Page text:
There are several good rail CAD tools around; I evaluated many and settled on AnyRail. They have most track system's detailed geometries encoded and their designs end up being reliable. Learning curve is pretty quick; you will be productive within 15 min. They have a free version with up to 50 elements, I believe. They also have a good forum with active users helping each other out.

Good Luck!

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Posted by richhotrain on Sunday, July 10, 2022 5:34 AM

I own a CTT HO Scale Template. I bought it back in 2004 when I first got into scale model railroading. I no longer use it. I found it marginally useful when I built my first HO scale layout. 

That Minitrix Track Planning Stencil that Matt linked to eBay is quite similar to the CTT HO Scale Template. So, if you really want to take the template approach, that is something to consider.

I guess that I am old school. I still use pencil and paper to design my layouts. I have large pads of quadrille paper that I rely on for very accurate scale drawings. The squares are 1/4" and can be easily adapted to turnouts and crossovers and double slips. That is something else to consider.

Rich

Alton Junction

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Posted by rrebell on Sunday, July 10, 2022 7:49 AM

I own one but found it all but useless. I used a circle template for curves on my drawing, worked great and then I laid out the layout with throw away brass sectional track and photo copy turnouts of the type I was useing. This worked great to make sure I had no big mistakes and to try other idea if I saw something I didn't see before or a way to get a larger or smaller walkway when needed.

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Posted by crossthedog on Monday, July 11, 2022 12:01 AM

rrebell
I used a circle template for curves on my drawing,

I found the circle template invaluable as well. It didn't have all the sizes I needed but I got great use out of it, and on the diameters it didn't have I used the old pencil compass.

Returning to model railroading after 40 years and taking unconscionable liberties with the SP&S, Northern Pacific and Great Northern roads in the '40s and '50s.

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Posted by trainnut1250 on Monday, July 11, 2022 2:11 PM

I used the CTT template that Rich mentioned. I also followed the advice on using “squares” in John Armstrong’s track planning book and cut out half circles of the minimum radius to quickly check if things would fit. My layout is a triple deck monster with several hundred feet of hidden track. I had to plan everything out to make sure it would all fit and that the elevations/grades would work out.

Certain elements of the track plan were set in stone: placement of curves, starting and ending points of grades etc…other areas were adjusted as I built the layout to provide for maximum aesthetics and functionality. Things look one way on paper and quite another in front of you in the layout room so I made some revisions. This link shows how I approached the plan for my yard and the adjustments I made to the original plan to make things work and look better:

http://thewilloughbyline.com/willoughby%20text/Willoughby%20Yard%20design.doc.pdf

 

My two cents,

 

Guy

see stuff at: the Willoughby Line Site

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Posted by NVSRR on Tuesday, July 12, 2022 12:54 PM

I have a ctt template (and rotary phone which works) and I don't use either much.   I found a design compass and making sure the drawing is done to scale, including switches, and that works well.  

shane

A pessimist sees a dark tunnel

An optimist sees the light at the end of the tunnel

A realist sees a frieght train

An engineer sees three idiots standing on the tracks stairing blankly in space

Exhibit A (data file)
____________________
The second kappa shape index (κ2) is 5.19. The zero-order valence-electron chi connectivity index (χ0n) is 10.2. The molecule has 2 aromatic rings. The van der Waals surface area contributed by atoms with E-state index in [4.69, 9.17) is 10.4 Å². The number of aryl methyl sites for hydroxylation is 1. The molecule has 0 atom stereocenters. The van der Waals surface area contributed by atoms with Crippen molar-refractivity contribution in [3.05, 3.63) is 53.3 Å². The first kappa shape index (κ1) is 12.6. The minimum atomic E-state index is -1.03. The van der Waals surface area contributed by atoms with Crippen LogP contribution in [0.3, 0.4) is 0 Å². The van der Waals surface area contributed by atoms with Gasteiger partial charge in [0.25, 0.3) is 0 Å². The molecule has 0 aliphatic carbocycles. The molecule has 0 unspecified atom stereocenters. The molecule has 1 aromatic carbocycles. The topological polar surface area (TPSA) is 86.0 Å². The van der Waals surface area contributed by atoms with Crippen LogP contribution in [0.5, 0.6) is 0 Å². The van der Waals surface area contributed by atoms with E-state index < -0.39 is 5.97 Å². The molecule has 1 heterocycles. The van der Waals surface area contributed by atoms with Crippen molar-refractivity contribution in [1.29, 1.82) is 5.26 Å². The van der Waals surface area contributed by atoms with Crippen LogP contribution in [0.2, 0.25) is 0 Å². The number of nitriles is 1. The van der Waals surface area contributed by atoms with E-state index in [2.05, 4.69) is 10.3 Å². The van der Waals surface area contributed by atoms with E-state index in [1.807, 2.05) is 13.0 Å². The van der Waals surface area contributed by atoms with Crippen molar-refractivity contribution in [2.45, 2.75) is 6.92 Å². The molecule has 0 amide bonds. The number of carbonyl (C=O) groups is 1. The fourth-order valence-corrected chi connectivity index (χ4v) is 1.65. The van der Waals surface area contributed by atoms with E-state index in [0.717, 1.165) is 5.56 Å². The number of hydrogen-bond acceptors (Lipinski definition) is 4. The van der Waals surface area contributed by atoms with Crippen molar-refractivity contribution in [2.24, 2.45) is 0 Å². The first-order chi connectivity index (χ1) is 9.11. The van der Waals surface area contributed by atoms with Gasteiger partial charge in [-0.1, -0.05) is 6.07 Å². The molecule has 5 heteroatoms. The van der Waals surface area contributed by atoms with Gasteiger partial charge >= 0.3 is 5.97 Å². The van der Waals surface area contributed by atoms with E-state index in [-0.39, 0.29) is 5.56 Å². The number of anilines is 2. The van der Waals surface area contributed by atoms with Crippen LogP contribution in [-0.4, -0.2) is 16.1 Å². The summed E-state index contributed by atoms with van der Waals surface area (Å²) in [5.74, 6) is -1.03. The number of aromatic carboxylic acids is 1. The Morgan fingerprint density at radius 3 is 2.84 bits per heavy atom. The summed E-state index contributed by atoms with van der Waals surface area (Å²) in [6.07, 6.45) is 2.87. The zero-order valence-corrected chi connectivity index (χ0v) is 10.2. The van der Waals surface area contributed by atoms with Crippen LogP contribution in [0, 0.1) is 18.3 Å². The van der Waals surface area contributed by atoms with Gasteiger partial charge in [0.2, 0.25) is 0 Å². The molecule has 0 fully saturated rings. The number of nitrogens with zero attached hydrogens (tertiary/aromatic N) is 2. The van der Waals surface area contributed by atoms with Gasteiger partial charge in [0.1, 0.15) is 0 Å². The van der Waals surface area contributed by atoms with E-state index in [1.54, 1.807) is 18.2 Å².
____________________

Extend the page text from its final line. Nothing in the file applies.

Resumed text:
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Posted by gerhard_k on Tuesday, July 12, 2022 4:51 PM

The fundamental problem with these small-scale templates is that the resulting drawings are not very accurate. This stems, in my view, primarily from the difficulty of aligning the connections of curves and turnouts accurately; just a small discrepancy (which will be imperceptible at the small scale) will throw off the locations of track further down the line by serious amounts, especially if your layout is squeezing a lot of track into a small space. 

The advantage of CAD programs is that those angular misalignments just don't happen, and (assuming the CAD program has accurate models of the track system you plan to use, which they all do nowadays) your track plan will actually fit into your space. 

Now another option, which has already been mentioned, is finding full-size templates on your track mfr.'s website and printing them out, but you still have to be very precise in lining these up, end-to-end, making sure the curves are exactly tangent to the legs of the turnout - it can be surprisingly fussy.  

Yeah, I also like to draw old-school, but you need to be practical or you risk disappointment.

Best of luck - Gerhard  

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Posted by SeeYou190 on Tuesday, July 12, 2022 11:31 PM

rrebell
I own one but found it all but useless. I used a circle template for curves on my drawing.

I also own a CTT template, and I do not like it, and find it very useless.

As rrebell said, just using circle templates and a straight edge to draw tangent track works much better. Turnout size is easy to lay out on graph paper with a little care.

-Kevin

Living the dream and happily modeling my STRATTON AND GILLETTE Railroad in HO scale. The SGRR is a freelanced Class A railroad as it would have appeared on Tuesday, August 3rd, 1954, in my personal fantasy world of plausible nonsense.

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Posted by ctclibby on Wednesday, July 13, 2022 3:31 PM

Have never seen a CTT template. I use Xtrack and find it easier to print 1:1 the trackwork or turnout you are playing with then attach it to the layout.

I also have a rotary phone that still works. In fact, Libby MT is one of the few areas left in the USofA that allows those phones. A few years back when we actually had dial tone, the phone was sitting on the table and the daughter came in and picked up the handset then started 'Pushing' the numbers on/in the dial. You should have seen her expression when I showed her how to 'spin' the dial. The line was only used for DSL so she never knew that you could do that.

Todd Hackett

 Libby, Montana 59923

 I take only pictures then leave footprints on railroad property that I know is not mine, although I treat it as such...